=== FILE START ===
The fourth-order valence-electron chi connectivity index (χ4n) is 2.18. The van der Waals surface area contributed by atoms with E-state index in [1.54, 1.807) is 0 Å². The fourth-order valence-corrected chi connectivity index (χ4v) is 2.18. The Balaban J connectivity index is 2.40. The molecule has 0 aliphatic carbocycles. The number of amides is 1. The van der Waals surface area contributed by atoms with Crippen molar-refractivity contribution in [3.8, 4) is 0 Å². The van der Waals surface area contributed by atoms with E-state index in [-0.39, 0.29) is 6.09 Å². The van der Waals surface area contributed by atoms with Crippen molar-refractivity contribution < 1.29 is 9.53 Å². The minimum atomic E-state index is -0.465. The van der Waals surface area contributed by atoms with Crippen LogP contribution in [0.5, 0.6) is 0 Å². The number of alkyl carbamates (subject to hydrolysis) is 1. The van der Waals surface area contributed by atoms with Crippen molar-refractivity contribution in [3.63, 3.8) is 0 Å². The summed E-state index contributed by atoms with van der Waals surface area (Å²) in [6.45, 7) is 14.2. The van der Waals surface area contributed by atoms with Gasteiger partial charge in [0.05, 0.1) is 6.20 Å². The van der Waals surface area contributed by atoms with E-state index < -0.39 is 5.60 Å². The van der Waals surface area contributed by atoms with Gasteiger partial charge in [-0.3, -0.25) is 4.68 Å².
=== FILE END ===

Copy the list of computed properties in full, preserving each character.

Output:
The fourth-order valence-electron chi connectivity index (χ4n) is 2.18. The van der Waals surface area contributed by atoms with E-state index in [1.54, 1.807) is 0 Å². The fourth-order valence-corrected chi connectivity index (χ4v) is 2.18. The Balaban J connectivity index is 2.40. The molecule has 0 aliphatic carbocycles. The number of amides is 1. The van der Waals surface area contributed by atoms with Crippen molar-refractivity contribution in [3.8, 4) is 0 Å². The van der Waals surface area contributed by atoms with E-state index in [-0.39, 0.29) is 6.09 Å². The van der Waals surface area contributed by atoms with Crippen molar-refractivity contribution < 1.29 is 9.53 Å². The minimum atomic E-state index is -0.465. The van der Waals surface area contributed by atoms with Crippen LogP contribution in [0.5, 0.6) is 0 Å². The number of alkyl carbamates (subject to hydrolysis) is 1. The van der Waals surface area contributed by atoms with Crippen molar-refractivity contribution in [3.63, 3.8) is 0 Å². The summed E-state index contributed by atoms with van der Waals surface area (Å²) in [6.45, 7) is 14.2. The van der Waals surface area contributed by atoms with Gasteiger partial charge in [0.05, 0.1) is 6.20 Å². The van der Waals surface area contributed by atoms with E-state index < -0.39 is 5.60 Å². The van der Waals surface area contributed by atoms with Gasteiger partial charge in [-0.3, -0.25) is 4.68 Å².